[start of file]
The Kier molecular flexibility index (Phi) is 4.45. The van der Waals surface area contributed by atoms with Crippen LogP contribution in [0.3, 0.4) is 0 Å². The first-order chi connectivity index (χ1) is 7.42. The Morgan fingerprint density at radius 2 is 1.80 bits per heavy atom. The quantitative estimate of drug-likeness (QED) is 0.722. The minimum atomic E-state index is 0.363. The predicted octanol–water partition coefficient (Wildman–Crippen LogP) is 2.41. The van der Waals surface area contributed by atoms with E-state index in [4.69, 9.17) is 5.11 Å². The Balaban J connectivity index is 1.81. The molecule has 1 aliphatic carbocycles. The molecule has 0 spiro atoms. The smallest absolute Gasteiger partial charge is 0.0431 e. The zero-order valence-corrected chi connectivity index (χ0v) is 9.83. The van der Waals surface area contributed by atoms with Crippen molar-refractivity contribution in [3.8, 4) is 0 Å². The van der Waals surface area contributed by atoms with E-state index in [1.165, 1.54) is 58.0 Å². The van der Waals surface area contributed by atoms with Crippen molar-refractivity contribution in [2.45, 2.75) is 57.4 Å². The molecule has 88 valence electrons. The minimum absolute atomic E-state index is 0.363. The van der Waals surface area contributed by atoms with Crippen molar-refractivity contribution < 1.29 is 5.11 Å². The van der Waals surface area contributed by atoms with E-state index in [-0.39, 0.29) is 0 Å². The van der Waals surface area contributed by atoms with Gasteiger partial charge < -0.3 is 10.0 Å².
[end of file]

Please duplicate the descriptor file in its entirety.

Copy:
The Kier molecular flexibility index (Phi) is 4.45. The van der Waals surface area contributed by atoms with Crippen LogP contribution in [0.3, 0.4) is 0 Å². The first-order chi connectivity index (χ1) is 7.42. The Morgan fingerprint density at radius 2 is 1.80 bits per heavy atom. The quantitative estimate of drug-likeness (QED) is 0.722. The minimum atomic E-state index is 0.363. The predicted octanol–water partition coefficient (Wildman–Crippen LogP) is 2.41. The van der Waals surface area contributed by atoms with E-state index in [4.69, 9.17) is 5.11 Å². The Balaban J connectivity index is 1.81. The molecule has 1 aliphatic carbocycles. The molecule has 0 spiro atoms. The smallest absolute Gasteiger partial charge is 0.0431 e. The zero-order valence-corrected chi connectivity index (χ0v) is 9.83. The van der Waals surface area contributed by atoms with Crippen molar-refractivity contribution in [3.8, 4) is 0 Å². The van der Waals surface area contributed by atoms with E-state index in [1.165, 1.54) is 58.0 Å². The van der Waals surface area contributed by atoms with Crippen molar-refractivity contribution in [2.45, 2.75) is 57.4 Å². The molecule has 88 valence electrons. The minimum absolute atomic E-state index is 0.363. The van der Waals surface area contributed by atoms with Crippen molar-refractivity contribution < 1.29 is 5.11 Å². The van der Waals surface area contributed by atoms with E-state index in [-0.39, 0.29) is 0 Å². The van der Waals surface area contributed by atoms with Gasteiger partial charge < -0.3 is 10.0 Å².